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The Vanderbilt Hustler

The official student newspaper of Vanderbilt University.
Since 1888
The official student newspaper of Vanderbilt University

The Vanderbilt Hustler

The official student newspaper of Vanderbilt University.
The official student newspaper of Vanderbilt University

The Vanderbilt Hustler

The official student newspaper of Vanderbilt University.

Race walking around the world with Angelica Harris

First-year Angelica Harris is an international race walking elite preparing for her upcoming World Championships this month.
Angelica Harris competing at the U.S. World Race Walk Team Trials in San Diego, CA, where she qualified for the 2024 World Championship. (Photo courtesy of Angelica Harris)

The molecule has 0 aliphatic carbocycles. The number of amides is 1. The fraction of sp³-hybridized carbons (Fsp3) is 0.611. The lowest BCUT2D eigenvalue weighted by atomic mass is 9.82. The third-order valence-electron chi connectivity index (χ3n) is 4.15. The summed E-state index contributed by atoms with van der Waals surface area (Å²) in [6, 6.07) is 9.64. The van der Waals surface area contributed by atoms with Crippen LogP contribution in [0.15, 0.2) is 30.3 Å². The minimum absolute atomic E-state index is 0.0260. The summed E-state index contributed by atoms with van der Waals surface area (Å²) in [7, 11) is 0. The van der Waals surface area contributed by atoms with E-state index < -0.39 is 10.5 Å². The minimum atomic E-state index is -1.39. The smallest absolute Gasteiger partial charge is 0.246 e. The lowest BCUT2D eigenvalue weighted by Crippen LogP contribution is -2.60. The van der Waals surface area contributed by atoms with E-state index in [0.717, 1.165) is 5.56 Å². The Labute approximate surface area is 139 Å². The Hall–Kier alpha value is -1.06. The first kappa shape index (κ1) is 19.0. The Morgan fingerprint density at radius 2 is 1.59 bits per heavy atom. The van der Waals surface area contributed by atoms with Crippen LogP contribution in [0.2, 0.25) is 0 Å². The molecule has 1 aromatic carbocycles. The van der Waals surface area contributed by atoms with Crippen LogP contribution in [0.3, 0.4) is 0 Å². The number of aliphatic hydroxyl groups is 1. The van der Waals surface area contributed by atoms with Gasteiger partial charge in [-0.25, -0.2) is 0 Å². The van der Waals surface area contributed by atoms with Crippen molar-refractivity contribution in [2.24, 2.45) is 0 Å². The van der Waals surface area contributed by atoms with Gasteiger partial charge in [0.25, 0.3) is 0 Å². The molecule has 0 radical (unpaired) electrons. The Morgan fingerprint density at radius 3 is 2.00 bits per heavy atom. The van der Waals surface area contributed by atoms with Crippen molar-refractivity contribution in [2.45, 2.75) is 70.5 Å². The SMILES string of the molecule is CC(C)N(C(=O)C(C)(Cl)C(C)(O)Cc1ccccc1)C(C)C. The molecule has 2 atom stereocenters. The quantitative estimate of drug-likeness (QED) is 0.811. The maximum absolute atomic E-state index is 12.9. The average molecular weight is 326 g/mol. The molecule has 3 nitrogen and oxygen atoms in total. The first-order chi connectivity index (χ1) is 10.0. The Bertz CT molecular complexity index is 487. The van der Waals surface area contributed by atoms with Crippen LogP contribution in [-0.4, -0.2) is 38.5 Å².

From starting the sport as a tween to preparing for the 2024 World Athletics Race Walking Team Championships, first-year Angelica Harris is taking the world of race walking by storm — and introducing the sport to her peers here at Vanderbilt.

Harris started race walking at age 12, though she was hesitant when it was first suggested to her because of the obscurity and potential embarrassment of such a niche sport.

“My cross country coach told me I should try it,” Harris said. “I had to look it up. Once I found out what it was, I thought it looked funny, but then my mom told me to try it. I was decently good at it, so I decided to stick with it.”

Decently good is an understatement; Harris won her first Junior Nationals that same year as a 12-year-old. She immediately began setting her sights on much larger goals, such as qualifying for the 2022 World Race Walking Team Championships, the U20 World Championships that same year, the 2023 National Competition and Penn Relays — all of which she has accomplished in the past few years.

Now, Harris is taking the international stage once again this month at the 2024 World Athletics Race Walking Team Championships in Antalya, Turkey on April 21.